PRINT May 1969


Pendulum, Bullitt, Coogan’s Bluff, Madigan and The Detective

There’s no question that there’s a new crowd-pleasing movie around that has to do with a disenchanted cop, a city in which no corner is untainted, and an artichoke plot. Wrapped around a heart that is just a procedural cop story, police routines in Washington (Pendulum), San Francisco (Bullitt), Phoenix (Coogan’s Bluff), and Manhattan (Madigan and The Detective), is a shrubwork of Daily News stories, the whole newspaper from beginning to end: the sensationalism, sentimentality, human interest, plus some liberal editorials. Each film has its mini-version of the drug scene, investigating committees, philandering wives, some of it as wrong as the psychedelic dance orgy in Coogan’s Bluff, the weirdness there being the thousand equally frenzied participants, or the two senators (Robert Yaughn in Bullitt, Paul McPrissy in Pendulum) who are played odiously and with heavy messages.

Superficially, it’s a straight Bogart story with Sinatra (interestingly mediocre), McQueen (you could buy back Manhattan for the Indians with his blue eyes), or Peppard (unfulfilled, slightly sedentary) playing the ace detective role, but playing it less mythically and with much more defeat. The real juice of the films is their ranginess, that they give you a lot, the zest for what a city contains, and the flatness.

These movies work partly because they are exploiting the fairly unplumbed field of pessimistic observing rather than action, or, for that matter, acting of the traditional or method variety. The work often goes overdone, as when Bullitt is shown waking up and McQueen, trying for a bent-over feeling, does a St. Vitus dance while suggesting a wave of nausea spreading across his face. But in a long, near-silent and very good stretch in U.C. Hospital, which is almost excessive in the way it sticks like plaster to the mundaneness of the place, the movie hits into about seventeen verities: faces looking out as though across the great divide of 20th-century lousiness.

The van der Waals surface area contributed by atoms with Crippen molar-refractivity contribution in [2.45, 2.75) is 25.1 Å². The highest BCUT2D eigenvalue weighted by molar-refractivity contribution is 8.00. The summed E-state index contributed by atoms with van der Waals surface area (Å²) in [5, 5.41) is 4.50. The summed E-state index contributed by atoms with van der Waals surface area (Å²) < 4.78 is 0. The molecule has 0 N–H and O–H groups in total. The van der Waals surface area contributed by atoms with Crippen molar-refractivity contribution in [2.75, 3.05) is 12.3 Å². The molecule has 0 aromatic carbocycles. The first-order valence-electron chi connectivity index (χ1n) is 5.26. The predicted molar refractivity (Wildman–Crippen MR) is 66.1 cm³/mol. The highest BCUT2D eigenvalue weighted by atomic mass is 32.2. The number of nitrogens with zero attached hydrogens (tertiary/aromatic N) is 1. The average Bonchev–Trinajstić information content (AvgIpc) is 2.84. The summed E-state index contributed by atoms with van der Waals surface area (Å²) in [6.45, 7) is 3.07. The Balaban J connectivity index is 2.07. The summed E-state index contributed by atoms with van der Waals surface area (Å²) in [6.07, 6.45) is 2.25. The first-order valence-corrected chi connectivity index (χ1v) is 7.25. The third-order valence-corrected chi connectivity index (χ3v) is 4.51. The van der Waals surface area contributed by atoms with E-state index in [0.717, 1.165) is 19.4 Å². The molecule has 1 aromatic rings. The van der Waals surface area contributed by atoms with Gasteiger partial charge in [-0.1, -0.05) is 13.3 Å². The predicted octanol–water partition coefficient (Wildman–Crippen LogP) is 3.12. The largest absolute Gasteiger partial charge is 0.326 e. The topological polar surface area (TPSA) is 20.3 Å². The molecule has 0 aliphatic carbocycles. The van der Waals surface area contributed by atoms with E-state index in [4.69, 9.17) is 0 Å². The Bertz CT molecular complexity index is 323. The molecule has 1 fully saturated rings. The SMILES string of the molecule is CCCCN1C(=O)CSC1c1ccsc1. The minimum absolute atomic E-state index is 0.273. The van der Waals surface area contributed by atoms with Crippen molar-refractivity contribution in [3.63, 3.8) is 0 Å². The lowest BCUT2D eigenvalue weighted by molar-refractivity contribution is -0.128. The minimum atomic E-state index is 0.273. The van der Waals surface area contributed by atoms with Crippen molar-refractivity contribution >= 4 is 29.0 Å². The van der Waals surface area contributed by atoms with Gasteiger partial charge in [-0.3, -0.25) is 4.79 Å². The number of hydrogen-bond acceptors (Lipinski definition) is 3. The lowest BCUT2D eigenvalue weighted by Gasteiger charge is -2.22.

These movies use Hollywood bodies in a new way which could be called city physical: unglamorous, a lot of self-contempt (although I don’t see Jean Seberg as anything shy of complacency), naturalness emphasized or pushed to the front of the screen without losing its ordinariness (both Peppard and McQueen have great rooted-to-the-earth stances). The boy rapist in Pendulum, the young cop who gets shot in the beginning of Bullit, Lee Remick (too nice and too frail for a nympho), Don Stroud’s very ungraceful, unused to running in Coogan’s Bluff—all these actors seem to work towards an ideal of anonymity through a kind of unweighted gesture and great stretches of silent resistance to the material around them. There’s nothing better in these films than Peppard rifling the yellow pages for the telephone number of his wife’s beauty parlor, or McQueen eating a sandwich and drinking a glass of milk, very tense and guilty about having lost his prize hood to a pair of hired killers.